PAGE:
We consider a system of two service providers each with a separate queue. Customers choose one queue to join upon arrival and can switch between queues in real time before entering service to maximize their spot utility, which is a function of price and queue length. We characterize the steady-state distribution for queue lengths, and then investigate a two-stage game in which the two service providers first simultaneously select service rates and then simultaneously charge prices. Our results indicate that neither service provider will have both a faster service and a lower price than its competitor. When price plays a less significant role in customers service selection relative to queue length or when the two service providers incur comparable costs for building capacities, they will not engage in price competition. When price plays a significant role and the capacity costs at the service providers sufficiently differ, they will adopt substitutable competition instruments: the lower cost service provider will build a faster service and the higher cost service provider will charge a lower price. Comparing our results to those in the existing literature, we find that the service providers invest in lower service rates, engage in less intense price competition, and earn higher profits, while customers wait in line longer when they are unable to infer service rates and are naive in service selection than when they can infer service rates to make sophisticated choices. The customers jockeying behavior further lowers the service providers capacity investment and lengthens the customers duration of stay.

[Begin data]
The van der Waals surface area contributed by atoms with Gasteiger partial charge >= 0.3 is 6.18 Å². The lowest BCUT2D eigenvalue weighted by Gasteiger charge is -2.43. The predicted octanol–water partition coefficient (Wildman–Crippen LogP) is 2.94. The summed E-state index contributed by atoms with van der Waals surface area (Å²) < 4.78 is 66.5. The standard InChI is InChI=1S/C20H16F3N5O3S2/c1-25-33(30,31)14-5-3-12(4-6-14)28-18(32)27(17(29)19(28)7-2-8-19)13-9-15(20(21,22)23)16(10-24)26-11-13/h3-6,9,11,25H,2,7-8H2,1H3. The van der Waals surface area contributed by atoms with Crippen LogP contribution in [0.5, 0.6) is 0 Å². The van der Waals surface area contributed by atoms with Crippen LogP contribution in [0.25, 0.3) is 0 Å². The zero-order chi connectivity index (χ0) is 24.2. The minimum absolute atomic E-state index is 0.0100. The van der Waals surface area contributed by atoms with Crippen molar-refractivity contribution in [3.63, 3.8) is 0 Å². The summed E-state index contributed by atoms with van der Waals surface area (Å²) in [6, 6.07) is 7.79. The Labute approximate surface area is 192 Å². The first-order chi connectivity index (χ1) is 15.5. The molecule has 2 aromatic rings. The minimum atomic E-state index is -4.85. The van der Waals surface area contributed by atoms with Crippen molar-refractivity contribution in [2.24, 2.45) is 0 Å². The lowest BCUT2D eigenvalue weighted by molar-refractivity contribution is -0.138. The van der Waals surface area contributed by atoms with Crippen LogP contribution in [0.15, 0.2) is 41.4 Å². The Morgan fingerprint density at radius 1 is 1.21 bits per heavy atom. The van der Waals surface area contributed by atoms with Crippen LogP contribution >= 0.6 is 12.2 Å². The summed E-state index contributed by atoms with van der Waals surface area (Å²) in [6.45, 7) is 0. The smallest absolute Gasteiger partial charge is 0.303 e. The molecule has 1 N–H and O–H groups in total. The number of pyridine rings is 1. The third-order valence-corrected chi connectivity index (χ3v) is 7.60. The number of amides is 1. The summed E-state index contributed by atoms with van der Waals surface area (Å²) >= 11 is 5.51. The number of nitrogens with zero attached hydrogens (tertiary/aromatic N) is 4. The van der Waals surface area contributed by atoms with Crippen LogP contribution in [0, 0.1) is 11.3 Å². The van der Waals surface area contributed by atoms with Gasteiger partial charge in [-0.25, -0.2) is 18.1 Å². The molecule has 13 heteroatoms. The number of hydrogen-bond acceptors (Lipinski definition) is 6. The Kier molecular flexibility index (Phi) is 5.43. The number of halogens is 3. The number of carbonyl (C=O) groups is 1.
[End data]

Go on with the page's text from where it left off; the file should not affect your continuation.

Bibliographical noteThis research is supported in part by Niche Area Project J-BB7B and Project A-SA22 by The Hong Kong Polytechnic University.
- customer behavior
- price and service rate competition
- two-stage game